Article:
On the afternoon of Sept. 24, a rowdy, drunken mob formed along Vine Street, trashing the street and lawns, damaging cars, and creating havoc in a community that prides itself on neighborliness and a spirit of good will. Many of the participants were university students.

It was not an isolated incident. Similar riots, involving drunken students, overturned cars and destruction of property have happened throughout the U. S. recently in university neighborhoods in Minnesota, Ohio, Oregon, New York and Michigan.

I teach at a university. And like many educators, I take satisfaction in believing that I am doing my part to help young people mature, to discover their talents and to use those talents to make the world a better place.

But when events like these happen, I begin to question whether I’m part of the problem. Are we teaching the wrong things, or teaching in the wrong ways, or are there larger cultural factors at work?

Perhaps it is all of the above. 

Most students go to a university to find their place in the world. They go seeking the knowledge, skills and experience that will help them get a job, settle into a community, perhaps buy a house and start a family. They desire belonging.

Yet they also desire freedom. They seek the knowledge, skills and experience that will enable them to have more choices, to travel, to find opportunities, not to be bound by the necessities of preexisting ties.

This dual desire — for freedom and belonging — will persist throughout their lives. Whether they find happiness depends to a large extent on how well they manage to harmonize these two competing desires. Belonging without freedom becomes oppressive; freedom without belonging becomes destructive.

Universities excel at satisfying the desire for freedom. We even have an expression for the kind of freedom that comes from education: “upward mobility.” But it could instead be called “outward mobility,” because moving up often requires moving out and away — to another company, another city, even another country.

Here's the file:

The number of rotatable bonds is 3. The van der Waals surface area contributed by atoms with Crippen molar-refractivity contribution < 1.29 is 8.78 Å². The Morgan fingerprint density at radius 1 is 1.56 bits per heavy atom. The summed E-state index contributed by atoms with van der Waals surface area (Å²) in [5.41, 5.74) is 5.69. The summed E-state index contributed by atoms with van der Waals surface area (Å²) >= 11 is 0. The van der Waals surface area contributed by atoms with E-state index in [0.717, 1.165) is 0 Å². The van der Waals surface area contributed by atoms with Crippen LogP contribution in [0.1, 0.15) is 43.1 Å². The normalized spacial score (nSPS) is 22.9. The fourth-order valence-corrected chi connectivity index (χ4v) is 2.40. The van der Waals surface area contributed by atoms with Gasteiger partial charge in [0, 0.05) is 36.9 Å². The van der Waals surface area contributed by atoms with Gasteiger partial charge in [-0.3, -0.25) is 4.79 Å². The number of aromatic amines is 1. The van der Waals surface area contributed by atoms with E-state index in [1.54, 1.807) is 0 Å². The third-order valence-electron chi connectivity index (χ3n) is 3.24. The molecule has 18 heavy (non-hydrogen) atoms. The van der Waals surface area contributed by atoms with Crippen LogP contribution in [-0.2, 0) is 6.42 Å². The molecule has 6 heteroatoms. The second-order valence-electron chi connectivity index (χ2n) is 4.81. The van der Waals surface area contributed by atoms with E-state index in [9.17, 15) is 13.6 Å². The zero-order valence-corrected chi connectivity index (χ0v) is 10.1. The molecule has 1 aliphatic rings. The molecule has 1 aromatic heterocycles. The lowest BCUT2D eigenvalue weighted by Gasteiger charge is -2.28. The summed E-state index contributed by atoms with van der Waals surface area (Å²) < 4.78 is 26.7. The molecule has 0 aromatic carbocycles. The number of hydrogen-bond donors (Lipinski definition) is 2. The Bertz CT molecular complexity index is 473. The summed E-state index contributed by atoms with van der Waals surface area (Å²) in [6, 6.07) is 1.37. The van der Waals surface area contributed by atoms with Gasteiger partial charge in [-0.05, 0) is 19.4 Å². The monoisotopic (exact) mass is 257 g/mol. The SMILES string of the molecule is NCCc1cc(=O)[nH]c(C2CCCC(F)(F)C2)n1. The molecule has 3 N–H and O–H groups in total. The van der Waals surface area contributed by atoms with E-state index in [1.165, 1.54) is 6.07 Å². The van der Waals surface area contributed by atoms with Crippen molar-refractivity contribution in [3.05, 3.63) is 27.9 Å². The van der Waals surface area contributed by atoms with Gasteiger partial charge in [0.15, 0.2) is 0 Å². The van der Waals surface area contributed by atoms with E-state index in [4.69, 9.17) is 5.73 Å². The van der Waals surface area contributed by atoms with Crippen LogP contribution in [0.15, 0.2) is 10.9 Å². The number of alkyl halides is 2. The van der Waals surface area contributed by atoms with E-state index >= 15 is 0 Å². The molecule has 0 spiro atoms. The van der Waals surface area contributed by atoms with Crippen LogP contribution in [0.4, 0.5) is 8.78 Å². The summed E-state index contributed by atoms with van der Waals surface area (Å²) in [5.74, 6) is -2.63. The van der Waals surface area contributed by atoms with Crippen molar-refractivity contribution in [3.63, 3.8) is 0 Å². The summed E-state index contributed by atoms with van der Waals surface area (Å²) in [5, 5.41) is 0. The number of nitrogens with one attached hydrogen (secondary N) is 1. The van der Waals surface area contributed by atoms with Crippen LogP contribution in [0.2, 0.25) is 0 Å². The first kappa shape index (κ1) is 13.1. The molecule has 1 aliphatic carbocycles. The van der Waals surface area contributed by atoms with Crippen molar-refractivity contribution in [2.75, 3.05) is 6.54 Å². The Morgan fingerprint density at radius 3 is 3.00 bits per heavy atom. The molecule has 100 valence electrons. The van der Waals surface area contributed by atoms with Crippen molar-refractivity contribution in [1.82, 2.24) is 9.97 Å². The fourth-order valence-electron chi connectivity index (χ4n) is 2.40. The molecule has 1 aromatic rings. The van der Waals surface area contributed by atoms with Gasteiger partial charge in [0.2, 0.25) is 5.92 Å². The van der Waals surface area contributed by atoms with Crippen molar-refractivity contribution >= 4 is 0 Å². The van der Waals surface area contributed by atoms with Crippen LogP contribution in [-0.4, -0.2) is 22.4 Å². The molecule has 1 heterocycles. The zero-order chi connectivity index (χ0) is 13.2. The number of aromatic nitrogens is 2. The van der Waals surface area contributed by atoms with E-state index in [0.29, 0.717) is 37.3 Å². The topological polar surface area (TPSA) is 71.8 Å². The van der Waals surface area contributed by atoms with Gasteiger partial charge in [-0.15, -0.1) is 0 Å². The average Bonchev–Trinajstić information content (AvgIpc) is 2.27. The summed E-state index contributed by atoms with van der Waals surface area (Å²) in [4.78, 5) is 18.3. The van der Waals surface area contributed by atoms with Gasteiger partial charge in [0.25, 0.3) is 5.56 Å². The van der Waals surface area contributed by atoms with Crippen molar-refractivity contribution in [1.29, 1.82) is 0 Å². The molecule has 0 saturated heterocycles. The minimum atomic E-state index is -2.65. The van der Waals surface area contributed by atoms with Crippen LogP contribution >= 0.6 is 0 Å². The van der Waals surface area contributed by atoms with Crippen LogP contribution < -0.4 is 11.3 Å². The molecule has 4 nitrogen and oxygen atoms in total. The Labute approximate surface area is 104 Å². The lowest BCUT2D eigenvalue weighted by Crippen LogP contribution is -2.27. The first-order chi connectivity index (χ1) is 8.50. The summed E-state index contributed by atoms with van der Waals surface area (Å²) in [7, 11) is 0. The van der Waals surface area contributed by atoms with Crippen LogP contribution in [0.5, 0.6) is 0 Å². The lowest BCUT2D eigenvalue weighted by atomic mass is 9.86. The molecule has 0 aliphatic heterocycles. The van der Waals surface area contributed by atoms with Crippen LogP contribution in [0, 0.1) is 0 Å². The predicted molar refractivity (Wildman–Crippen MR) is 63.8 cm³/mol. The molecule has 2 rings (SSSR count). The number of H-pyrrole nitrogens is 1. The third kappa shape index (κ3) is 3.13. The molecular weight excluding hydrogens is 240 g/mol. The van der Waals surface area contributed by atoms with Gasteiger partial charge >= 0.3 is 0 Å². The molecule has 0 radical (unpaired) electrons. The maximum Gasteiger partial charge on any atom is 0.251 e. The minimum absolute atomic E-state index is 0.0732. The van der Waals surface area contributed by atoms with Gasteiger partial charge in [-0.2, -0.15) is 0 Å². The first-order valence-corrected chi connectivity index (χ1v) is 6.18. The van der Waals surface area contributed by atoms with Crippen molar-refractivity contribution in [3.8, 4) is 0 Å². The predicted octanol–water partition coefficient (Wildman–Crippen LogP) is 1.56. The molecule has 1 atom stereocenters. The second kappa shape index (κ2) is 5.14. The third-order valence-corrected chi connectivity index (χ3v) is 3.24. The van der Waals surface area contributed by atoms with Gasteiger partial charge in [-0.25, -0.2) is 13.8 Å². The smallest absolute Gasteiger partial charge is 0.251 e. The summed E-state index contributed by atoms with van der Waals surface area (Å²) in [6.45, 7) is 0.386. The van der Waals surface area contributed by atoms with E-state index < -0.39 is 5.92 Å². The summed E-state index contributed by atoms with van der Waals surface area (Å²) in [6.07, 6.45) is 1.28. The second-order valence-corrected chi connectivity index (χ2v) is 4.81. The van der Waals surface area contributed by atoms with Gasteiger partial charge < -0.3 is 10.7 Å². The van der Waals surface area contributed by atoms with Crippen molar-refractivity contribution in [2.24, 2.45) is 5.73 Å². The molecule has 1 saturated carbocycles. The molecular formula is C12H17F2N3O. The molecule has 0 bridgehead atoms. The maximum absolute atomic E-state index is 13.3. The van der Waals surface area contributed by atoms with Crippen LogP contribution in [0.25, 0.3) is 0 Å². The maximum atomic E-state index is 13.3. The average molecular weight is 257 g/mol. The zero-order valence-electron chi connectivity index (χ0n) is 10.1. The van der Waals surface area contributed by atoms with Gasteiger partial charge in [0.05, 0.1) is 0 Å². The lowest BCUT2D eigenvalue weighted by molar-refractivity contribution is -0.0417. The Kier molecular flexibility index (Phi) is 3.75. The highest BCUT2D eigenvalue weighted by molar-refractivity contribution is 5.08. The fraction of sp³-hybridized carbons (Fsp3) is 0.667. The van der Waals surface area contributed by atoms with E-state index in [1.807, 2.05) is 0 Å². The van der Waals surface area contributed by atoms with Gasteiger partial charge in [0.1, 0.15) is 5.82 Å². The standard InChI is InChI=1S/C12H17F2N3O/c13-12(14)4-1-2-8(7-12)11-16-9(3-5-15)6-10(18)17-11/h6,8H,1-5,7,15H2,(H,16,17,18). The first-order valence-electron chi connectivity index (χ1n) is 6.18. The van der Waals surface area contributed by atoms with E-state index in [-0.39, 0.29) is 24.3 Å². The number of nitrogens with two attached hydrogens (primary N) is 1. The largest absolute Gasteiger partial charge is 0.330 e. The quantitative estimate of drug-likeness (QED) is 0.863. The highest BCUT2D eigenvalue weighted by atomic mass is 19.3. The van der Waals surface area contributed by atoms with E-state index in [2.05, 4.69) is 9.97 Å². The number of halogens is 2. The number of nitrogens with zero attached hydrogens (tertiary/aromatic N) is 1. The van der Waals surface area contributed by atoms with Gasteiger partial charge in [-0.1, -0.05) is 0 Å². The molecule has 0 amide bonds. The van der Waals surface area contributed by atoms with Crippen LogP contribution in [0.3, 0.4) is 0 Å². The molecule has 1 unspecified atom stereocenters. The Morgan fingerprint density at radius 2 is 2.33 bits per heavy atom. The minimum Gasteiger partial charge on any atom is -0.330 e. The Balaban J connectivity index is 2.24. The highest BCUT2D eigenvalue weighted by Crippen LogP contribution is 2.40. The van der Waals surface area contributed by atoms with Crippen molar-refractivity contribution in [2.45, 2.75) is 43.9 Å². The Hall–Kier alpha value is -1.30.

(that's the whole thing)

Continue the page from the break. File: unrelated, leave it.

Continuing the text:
Nearly all of our nation’s educational system is designed to teach the priority of freedom over belonging. The standardized tests by which K-12 performance is judged consist of general knowledge and skills, not familiarity with the particular. The U. S. Department of Education isn’t interested in whether students know the names of their neighbors across the street or the plants, fish and birds of the Upper Mississippi River. And professional associations, which have increasing influence over the curriculum in universities, are interested only in national standards, not local engagement.

Of course, general skills and national standards are important, but they need to be balanced by ties to the local and the particular. Otherwise there is no context for meaningful ethical development.

Ethical obligation is not merely an abstract, rational phenomenon. It is not a matter of simply learning rules for behavior and then following them. Our obligations grow out of our emotional ties.

Numerous research studies show that people do not behave well under conditions of anonymity. (You can see that for yourself. Just view the online version of most newspapers where people can post comments without using their real names.) People tend to act responsibly only within networks of mutual accountability.

In the university setting, networks of mutual accountability are established mainly through the faculty. They are the ones who interact with students on a daily basis. They teach classes, choose the textbooks, advise, counsel and write letters of recommendation. If they think something is important, it will be passed on to the students.

Do faculty members think local engagement is important? Most of us will say so, but our primary loyalty remains to our respective professions, not our local communities. You can tell by the organizations we belong to.

Until educators figure out how to address the need for belonging, by making meaningful membership in a community an integrated part of university life, we will continue to have misbehavior from overly enthusiastic and misguided undergraduates. In fact, it is surprising it doesn’t happen more often. The fact that it doesn’t is a credit to the students themselves.

The Ethical Life is a series of reflections on the ways ethical thinking influences our actions, emotions and relationships. Richard Kyte is the director of the D.B. Reinhart Institute for Ethics in Leadership at Viterbo University.

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